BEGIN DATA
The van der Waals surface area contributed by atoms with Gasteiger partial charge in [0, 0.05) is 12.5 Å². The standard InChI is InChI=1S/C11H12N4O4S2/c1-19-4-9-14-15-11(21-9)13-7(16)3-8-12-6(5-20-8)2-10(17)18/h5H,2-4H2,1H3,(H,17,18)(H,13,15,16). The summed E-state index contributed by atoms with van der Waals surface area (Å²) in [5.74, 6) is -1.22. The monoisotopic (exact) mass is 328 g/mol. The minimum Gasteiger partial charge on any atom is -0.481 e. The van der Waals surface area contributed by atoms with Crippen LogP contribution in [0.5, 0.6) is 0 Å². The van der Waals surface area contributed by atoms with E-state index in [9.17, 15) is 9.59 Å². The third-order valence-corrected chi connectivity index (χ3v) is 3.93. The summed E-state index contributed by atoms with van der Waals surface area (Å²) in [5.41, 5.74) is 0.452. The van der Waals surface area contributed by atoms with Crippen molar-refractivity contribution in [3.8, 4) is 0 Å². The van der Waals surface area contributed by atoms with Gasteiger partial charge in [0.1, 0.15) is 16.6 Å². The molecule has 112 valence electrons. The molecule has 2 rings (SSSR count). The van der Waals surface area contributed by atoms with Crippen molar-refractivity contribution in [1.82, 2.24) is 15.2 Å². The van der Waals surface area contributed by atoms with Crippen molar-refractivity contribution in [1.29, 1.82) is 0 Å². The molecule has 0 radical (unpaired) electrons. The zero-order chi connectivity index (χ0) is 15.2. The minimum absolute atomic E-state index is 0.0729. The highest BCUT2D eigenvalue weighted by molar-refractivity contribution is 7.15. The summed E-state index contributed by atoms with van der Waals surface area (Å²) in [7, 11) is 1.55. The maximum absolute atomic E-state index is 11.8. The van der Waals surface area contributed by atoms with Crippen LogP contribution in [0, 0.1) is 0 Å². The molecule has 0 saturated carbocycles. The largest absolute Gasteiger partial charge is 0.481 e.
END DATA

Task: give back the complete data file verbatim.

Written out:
The van der Waals surface area contributed by atoms with Gasteiger partial charge in [0, 0.05) is 12.5 Å². The standard InChI is InChI=1S/C11H12N4O4S2/c1-19-4-9-14-15-11(21-9)13-7(16)3-8-12-6(5-20-8)2-10(17)18/h5H,2-4H2,1H3,(H,17,18)(H,13,15,16). The summed E-state index contributed by atoms with van der Waals surface area (Å²) in [5.74, 6) is -1.22. The monoisotopic (exact) mass is 328 g/mol. The minimum Gasteiger partial charge on any atom is -0.481 e. The van der Waals surface area contributed by atoms with Crippen LogP contribution in [0.5, 0.6) is 0 Å². The van der Waals surface area contributed by atoms with E-state index in [9.17, 15) is 9.59 Å². The third-order valence-corrected chi connectivity index (χ3v) is 3.93. The summed E-state index contributed by atoms with van der Waals surface area (Å²) in [5.41, 5.74) is 0.452. The van der Waals surface area contributed by atoms with Crippen molar-refractivity contribution in [3.8, 4) is 0 Å². The van der Waals surface area contributed by atoms with Gasteiger partial charge in [0.1, 0.15) is 16.6 Å². The molecule has 112 valence electrons. The molecule has 2 rings (SSSR count). The van der Waals surface area contributed by atoms with Crippen molar-refractivity contribution in [1.82, 2.24) is 15.2 Å². The van der Waals surface area contributed by atoms with Crippen molar-refractivity contribution in [1.29, 1.82) is 0 Å². The molecule has 0 radical (unpaired) electrons. The zero-order chi connectivity index (χ0) is 15.2. The minimum absolute atomic E-state index is 0.0729. The highest BCUT2D eigenvalue weighted by molar-refractivity contribution is 7.15. The summed E-state index contributed by atoms with van der Waals surface area (Å²) in [7, 11) is 1.55. The maximum absolute atomic E-state index is 11.8. The van der Waals surface area contributed by atoms with Crippen LogP contribution in [0, 0.1) is 0 Å². The molecule has 0 saturated carbocycles. The largest absolute Gasteiger partial charge is 0.481 e.